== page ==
I saw a truck pull off the road on the other side. The state has vehicles that patrol the busiest sections of the Interstate to help people with car problems — people like us. They do it to keep the roads open, traffic moving, and to prevent secondary accidents. 

That yellow truck with the flashing light looked a like a golden chariot to me. But it couldn’t get across the speeding lanes of traffic. Cars were rushing by so fast they almost melted. I still don’t know how it happened, but when they turned on their flashing light, the traffic miraculously parted. The truck crossed the rushing automotive sea and pulled up behind us.

Honey got out to explain the problem to Moses. Okay, maybe it wasn’t Moses, but he sure seemed like Moses to me.

“He wants me to get further off the road,” Honey said. Well, if Moses commands it, we better do it. It’s no time to be breaking commandments right before you die.

 Moses jacked up the car and did mysterious things with the tire that I didn’t understand. I later found out he had pulled out a large metal spike that we had hit and plugged the hole. Then he told us to go forth to a tire store and buy a new tire.

While he said he worked for the Department of Transportation, I’m still not so sure. After all, he was driving a golden chariot that flashed like fire.

Copyright 2012 Sheila Moss

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Barbecue Joint

We were going to an anniversary party in a nearby town. My aunt and uncle have been married 70 years. Imagine that! Seventy years of marriage and they haven’t killed each other yet, a rare occasion.

It was getting close to lunch time. “Should we eat first or should we find the party place first and then eat?” We decided it would probably be better to find where we were going first and then eat real food or fast food depending on how much time was left.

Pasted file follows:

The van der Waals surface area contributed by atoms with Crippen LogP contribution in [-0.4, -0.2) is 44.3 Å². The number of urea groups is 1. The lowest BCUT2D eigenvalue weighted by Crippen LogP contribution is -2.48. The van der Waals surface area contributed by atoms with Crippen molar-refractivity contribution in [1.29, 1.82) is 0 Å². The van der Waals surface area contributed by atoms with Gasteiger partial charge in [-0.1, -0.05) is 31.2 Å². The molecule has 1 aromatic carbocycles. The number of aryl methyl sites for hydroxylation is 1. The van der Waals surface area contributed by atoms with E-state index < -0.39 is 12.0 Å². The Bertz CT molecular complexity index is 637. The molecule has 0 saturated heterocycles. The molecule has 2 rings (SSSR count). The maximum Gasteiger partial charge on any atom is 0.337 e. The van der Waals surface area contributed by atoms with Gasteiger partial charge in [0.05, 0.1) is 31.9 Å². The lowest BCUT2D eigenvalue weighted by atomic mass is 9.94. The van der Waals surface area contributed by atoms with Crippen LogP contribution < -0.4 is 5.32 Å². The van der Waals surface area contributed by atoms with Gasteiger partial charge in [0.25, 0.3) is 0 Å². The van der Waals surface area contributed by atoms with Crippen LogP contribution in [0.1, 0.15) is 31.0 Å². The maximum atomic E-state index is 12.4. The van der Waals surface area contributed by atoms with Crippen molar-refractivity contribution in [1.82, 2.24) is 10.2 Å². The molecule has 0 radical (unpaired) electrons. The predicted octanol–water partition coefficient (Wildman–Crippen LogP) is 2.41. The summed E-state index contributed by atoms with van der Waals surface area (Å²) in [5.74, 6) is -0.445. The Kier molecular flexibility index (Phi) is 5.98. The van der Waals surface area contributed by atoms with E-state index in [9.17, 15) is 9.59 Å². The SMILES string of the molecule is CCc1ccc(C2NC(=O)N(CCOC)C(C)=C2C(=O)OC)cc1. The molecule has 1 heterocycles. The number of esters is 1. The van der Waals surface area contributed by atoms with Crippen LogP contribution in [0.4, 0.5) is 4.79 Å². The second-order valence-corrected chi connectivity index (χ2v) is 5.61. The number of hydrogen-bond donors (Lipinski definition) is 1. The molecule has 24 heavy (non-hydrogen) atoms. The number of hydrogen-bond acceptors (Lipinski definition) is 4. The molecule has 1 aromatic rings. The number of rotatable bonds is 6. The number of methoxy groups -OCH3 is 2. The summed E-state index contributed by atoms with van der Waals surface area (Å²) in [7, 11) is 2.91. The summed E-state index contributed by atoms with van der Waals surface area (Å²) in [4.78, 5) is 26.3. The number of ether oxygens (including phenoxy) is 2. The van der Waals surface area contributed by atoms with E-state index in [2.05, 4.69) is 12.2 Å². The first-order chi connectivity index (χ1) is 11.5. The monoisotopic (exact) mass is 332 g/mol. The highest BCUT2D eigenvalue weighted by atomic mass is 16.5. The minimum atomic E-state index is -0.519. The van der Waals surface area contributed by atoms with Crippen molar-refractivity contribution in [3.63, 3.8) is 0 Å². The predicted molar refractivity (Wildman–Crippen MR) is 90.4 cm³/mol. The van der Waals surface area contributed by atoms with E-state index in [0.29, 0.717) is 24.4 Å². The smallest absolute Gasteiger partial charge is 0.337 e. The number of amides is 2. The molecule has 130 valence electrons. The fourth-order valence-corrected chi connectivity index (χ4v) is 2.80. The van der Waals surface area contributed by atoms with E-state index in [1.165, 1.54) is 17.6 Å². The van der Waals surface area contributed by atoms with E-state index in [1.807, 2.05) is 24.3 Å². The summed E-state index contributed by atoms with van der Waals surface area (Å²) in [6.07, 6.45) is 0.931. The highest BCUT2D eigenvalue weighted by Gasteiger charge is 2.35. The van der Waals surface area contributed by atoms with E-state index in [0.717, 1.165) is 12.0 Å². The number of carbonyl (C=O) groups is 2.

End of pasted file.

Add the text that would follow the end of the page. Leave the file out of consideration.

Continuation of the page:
With modern technology like GPS, it didn’t take long to find the hall, but we didn’t see any restaurants nearby. Once again, modern technology came to the rescue. My sister pulled her Android out of her purse and as luck would have it, she found a barbecue restaurant just down the road.

I’ve heard of this place,” said my sister.”They are supposed to have really good barbecue.”

So, off we went to the really-good-barbecue place. It looked more like a gas station than a restaurant — an old, run-down, country-looking gas station at that.

But my stomach was grumbling and we could smell the smoke from an open pit barbecue out back. The Android didn’t find anything else in the area, so we went in. As my eyes adjusted to the dimness, I didn’t see anything inside but a convenience mart.

“Are you folks wanting to sit down and eat?” the clerk asked, noticing we were a bit over-dressed for a mini-mart.

She pointed us toward the back where there was an add-on room with tables and chairs. Mel’s diner was a gourmet establishment compared to this joint. But good barbecue places are often a bit “rustic.”

Alice the waitress came to our table and asked what we wanted to eat. We didn’t see a menu anywhere. Apparently, they had gone paperless before going paperless was even cool.

“We have pulled-pork barbecue or barbecue chicken,” she said, “and two sides come with that.”

I thought honey would pass out when she mentioned pork, but it wasn’t the sort of place he could expect to be Kosher. He quickly ordered chicken, and the rest of us wavered between pork, chicken, potato salad, baked beans, coleslaw, and fries.

Alice didn’t write anything down. Apparently, when there are only two selections on the menu, it isn’t that hard to remember. Shortly afterwards the food came and the pulled-pork was a mountain of meat served southern-style with a thin barbecue sauce on the side.

Our taste buds were throbbing as we chomped down food, suddenly forgetting to notice our surroundings.